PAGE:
China Raises Coronavirus Death Toll to 4,632 After Wuhan Data Review
China’s total coronavirus death toll has revised up to 4,632, up from 3,342. Following the release of new data from Wuhan, the epicenter of the outbreak. The central Chinese city where the coronavirus first emerged late last year. Has revised sharply upwards its death toll from the disease. Admitting people died at home and cases missed as hospitals. Struggled to cope in the early days of the outbreak. The change, detailed in a social media posting by the city government on Friday. Increased the death toll by 1,290 about 50 percent bringing the total to 3,869.
The city government said in a social media posting that it had added 1,290 deaths to the tally in Wuhan. Where the global pandemic emerged and which has suffered the vast majority of China’s fatalities.
#Wuhan, where the #coronavirus emerged, revises its #deathtoll up by 1,290 to 3,869 – an increase of 50% China's economy shrinks for first time in decades due to virus impact GDP figures for the first quarter of 2020 show its economy contracted by 6.8%https://t.co/RRVXaNIFSY
From Coronavirus, the disease caused by the virus. China has come under increasing pressure over the coronavirus pandemic from Western powers. Led by the United States, which has raised doubts about Chinese transparency. And is probing whether the virus actually originated in a Wuhan laboratory.
China has said the virus emerged from a Wuhan food market. Whose merchandise reportedly included exotic wild animals sold for human consumption. Wuhan’s epidemic prevention and control headquarters cited several reasons for the missed cases. Including the fact that the city’s medical staff overwhelmed in the early days. As infections climbed, leading to late reporting, omissions or misreporting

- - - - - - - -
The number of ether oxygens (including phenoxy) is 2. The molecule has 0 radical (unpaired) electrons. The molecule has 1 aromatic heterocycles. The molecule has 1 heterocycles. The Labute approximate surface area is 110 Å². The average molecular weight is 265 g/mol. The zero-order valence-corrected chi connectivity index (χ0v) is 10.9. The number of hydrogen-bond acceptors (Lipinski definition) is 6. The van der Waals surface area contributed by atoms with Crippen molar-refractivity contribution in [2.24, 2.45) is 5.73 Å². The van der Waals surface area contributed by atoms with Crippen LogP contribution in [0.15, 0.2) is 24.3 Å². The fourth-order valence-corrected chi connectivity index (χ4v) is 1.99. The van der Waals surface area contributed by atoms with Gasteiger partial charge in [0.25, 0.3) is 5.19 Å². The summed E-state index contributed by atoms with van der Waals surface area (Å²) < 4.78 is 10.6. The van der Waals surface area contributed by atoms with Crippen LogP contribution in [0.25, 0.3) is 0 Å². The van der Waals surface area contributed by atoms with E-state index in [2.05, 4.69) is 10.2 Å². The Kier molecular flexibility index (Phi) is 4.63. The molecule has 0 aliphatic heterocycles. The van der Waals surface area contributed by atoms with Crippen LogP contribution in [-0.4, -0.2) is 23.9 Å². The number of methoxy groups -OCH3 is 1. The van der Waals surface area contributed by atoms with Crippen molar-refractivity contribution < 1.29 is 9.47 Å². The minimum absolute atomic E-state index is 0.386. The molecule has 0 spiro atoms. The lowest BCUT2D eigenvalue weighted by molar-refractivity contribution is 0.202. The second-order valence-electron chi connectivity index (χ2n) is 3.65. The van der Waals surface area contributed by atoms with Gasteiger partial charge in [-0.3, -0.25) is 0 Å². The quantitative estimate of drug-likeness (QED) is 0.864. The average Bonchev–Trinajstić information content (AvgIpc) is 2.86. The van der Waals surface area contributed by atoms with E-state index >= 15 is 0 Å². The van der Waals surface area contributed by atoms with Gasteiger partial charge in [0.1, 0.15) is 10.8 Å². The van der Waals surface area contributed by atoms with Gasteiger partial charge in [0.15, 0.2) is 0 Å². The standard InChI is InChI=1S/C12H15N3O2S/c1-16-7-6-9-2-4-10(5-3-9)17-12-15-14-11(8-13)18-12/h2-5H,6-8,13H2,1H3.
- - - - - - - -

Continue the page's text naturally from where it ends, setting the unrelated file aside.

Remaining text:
Deaths in China
It also cited insufficient testing and treatment facilities. And said some patients died at home and thus their deaths were not properly reported. More than 3,000 people had been infected before China’s government told the public that a pandemic was likely, something officials had concluded six days earlier. The risk of sustained human-to-human transmission was also downplayed, even while infected people entered hospitals across the country and the first case outside China was found, in Thailand.
Officials even sought to shift blame to the U.S. for the outbreak, with foreign ministry spokesman “Zhao Lijian” tweeting without evidence “It might be US army who brought the epidemic to Wuhan … The US owes us an explanation!”